Formations 06.01.2014: We Begin with Praise

Psalm 145:1-13a

Eastman Johnson, Child at Prayer, c. 1873

Eastman Johnson, Child at Prayer, c. 1873

Many of us first learned to pray by memorizing brief prayer texts, usually in poetic form: “Now I lay me down to sleep…” “God is great, God is good….” Our parents may not have given much thought to teaching us these prayers. Whether they knew it or not, however, they were exposing us to some important basic lessons about prayer.

First, they were teaching us the importance of a routine of prayer. Sometimes prayer can become a mere routine or thoughtless recitation, but that doesn’t take away from the importance of building prayer into the routines of everyday life. When we eat, we tell God thank you. When we go to bed, we remember God’s protective care.

Next, by teaching us these simple prayer texts, our parents taught us the appropriateness of praying in words composed by someone else. We don’t always know how to pray or what to pray. Words sometimes fail us when we try to express what is on our hearts. In times like that—and I find they come more frequently, not less, as I get older—it is comforting to turn to the words of believers who have gone before and experienced something like what we are experiencing today.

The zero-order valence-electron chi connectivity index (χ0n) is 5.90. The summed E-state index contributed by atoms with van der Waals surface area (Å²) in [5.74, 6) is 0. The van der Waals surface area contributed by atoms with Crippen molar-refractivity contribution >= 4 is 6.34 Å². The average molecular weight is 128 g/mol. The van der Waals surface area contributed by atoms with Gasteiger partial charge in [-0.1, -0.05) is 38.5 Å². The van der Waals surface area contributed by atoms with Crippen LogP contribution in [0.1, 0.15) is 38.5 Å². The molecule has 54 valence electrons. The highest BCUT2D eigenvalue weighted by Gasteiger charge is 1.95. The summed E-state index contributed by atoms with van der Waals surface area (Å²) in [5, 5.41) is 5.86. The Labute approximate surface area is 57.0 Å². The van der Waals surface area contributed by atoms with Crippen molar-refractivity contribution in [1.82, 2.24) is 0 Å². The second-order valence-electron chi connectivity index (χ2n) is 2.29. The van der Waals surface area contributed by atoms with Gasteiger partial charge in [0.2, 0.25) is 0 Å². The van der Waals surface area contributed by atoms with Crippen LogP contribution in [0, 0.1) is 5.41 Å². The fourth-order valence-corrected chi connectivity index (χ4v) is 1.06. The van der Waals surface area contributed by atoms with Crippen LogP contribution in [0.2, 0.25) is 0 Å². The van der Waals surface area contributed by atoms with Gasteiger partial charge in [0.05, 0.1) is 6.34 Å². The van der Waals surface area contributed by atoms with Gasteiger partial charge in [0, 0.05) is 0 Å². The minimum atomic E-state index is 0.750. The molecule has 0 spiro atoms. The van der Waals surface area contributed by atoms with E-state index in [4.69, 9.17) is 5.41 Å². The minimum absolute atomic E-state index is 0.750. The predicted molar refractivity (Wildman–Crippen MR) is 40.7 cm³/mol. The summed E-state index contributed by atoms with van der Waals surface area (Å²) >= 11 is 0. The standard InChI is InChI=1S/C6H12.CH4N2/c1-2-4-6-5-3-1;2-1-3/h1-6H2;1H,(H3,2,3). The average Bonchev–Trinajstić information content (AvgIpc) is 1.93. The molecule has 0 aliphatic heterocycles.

The psalms are a treasury of such prayers. It shouldn’t surprise us, therefore, that Psalms is one of the most quoted books in the New Testament and one of the richest mines from which believers in every century have extracted words, phrases, and images that have given shape to private and communal Christian prayer.

Throughout the month of June, we’ll explore some of the many movements and expressions of prayer that are found in Psalms. It is fitting that we begin this week with prayers of praise, for praise is an excellent place to start in any prayer!

In Psalm 145, the psalmist expresses his desire to extol, bless, and praise the name of God forever, joining his song to those of past generations. He notes God’s works, majesty, power, and goodness as grounds for his exuberant praise. He confesses his faith in God’s grace and mercy (v. 8) and anticipates a time when all will know God and rejoice in God’s kingdom.

Rather than asking for anything, the psalmist merely lavishes God with words of unbridled, exuberant praise.


• What is your earliest memory of prayer?
• Did your parents teach you to pray? If so, how?
• How often do you pray without asking God for anything?
• What other attitudes, emotions, or intentions are part of a healthy prayer life?
• What does the way we pray—and what we pray about—say about us as believers?

Reference Shelf

The Psalms in Ancient Israel